Sunday, October 17, 2010
Still a Strange Man After All These Years
When millionaire Claus von Bülow was convicted of the attempted murder of his wife Sunny in 1982, he asked high-profile lawyer Alan Dershowitz to appeal the case. Dershowitz accepted, and, in 1985, wrote a book about it. From this book came the 1990 film Reversal of Fortune, directed by Barbet Schroeder (Single White Female, Barfly), a mystery drama that plays on the borders of thriller and dark comedy. With a glorious 94% on Rotten Tomatoes, critics agree that Reversal of Fortune is certainly a film worthy of revisiting on this, its 20th anniversary.
Above all things, the script is the most impressive aspect of Reversal of Fortune. It takes a multifaceted approach, making our narrator the philosophically waxing comatose Sunny, putting Claus, our might-be-murderer, in the unlikely shoes of "hero," and topping it all off with the "Jewish New York Lawyer" stereotype as Claus's Champion of Justice. Then, rather than going the route of cold and legal docudrama, director Barbet Schroeder and writer Nicholas Kazan take Dershowitz's material and make it an ethics-questioning whodunit that goes beyond "did he or didn't he?" and deeply into the themes of class difference and Big-Picture Justice, all while rooting us firmly with an entertaining air of suspense that keeps you glued to the screen.
MINNIE: Yeah, OK, so, someone's got to defend Claus. But why you, why us?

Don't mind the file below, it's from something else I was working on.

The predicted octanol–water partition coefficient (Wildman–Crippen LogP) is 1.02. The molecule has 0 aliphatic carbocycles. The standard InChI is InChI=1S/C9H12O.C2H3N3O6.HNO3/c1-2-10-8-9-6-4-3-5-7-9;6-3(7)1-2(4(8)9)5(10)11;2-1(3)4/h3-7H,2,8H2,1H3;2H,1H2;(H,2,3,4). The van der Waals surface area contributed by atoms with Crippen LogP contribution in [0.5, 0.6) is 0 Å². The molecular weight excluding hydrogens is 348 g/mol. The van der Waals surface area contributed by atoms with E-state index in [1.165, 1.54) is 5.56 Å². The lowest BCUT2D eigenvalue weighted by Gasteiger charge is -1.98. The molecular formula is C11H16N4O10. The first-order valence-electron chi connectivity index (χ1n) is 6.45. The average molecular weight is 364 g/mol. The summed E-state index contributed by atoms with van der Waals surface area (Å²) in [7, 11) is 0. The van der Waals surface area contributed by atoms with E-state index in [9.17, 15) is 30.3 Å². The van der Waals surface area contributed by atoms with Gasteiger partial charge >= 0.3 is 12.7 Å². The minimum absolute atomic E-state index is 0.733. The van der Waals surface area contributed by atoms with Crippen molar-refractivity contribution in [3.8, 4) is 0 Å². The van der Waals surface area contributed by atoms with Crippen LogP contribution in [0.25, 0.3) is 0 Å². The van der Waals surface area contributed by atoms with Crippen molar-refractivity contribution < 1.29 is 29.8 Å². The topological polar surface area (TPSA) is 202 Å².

ALAN DERSHOWITZ: Look, you're my student, you, you have a choice. You don't have to do anything you don't want to do; that is your choice. The reason I take cases — and here I'm unlike most other lawyers, who are not professors and therefore have to make a living — I take cases because I get pissed off. And I am pissed off here. The family hired a private prosecutor: unacceptable! They conducted a private search! Now if we let them get away with that, rich people won't go to the cops any more. You know what they're going to do? They're going to get their own lawyers to collect evidence — and then they are going to choose which evidence they feel like passing on to the DA. And the next victim isn't going to be rich, like von Bülow — but it's going to be some poor schnook in Detroit who can't afford, or who can't find, a decent lawyer.
RAJ: I agree von Bülow is guilty, but then, that's the fun — that's the challenge.
ALAN DERSHOWITZ: Now there is a lawyer.
Of course, for as exquisite as the writing may be, the cherries that top this film are the performances of a hoity and entitled Glenn Close, a nerdy and driven Ron Silver and a deliciously stoic Jeremy Irons in his Academy Award-winning performance as Claus von Bülow. He exudes his character's cold and nigh-malignant demeanor, but not without enough sentimentality to inspire sympathy and even occasionally pity, if only for a little while.
Reversal of Fortune is an intelligently written, wonderfully nuanced film with characters that are just different enough to be as fresh and entertaining as they were 20 years ago.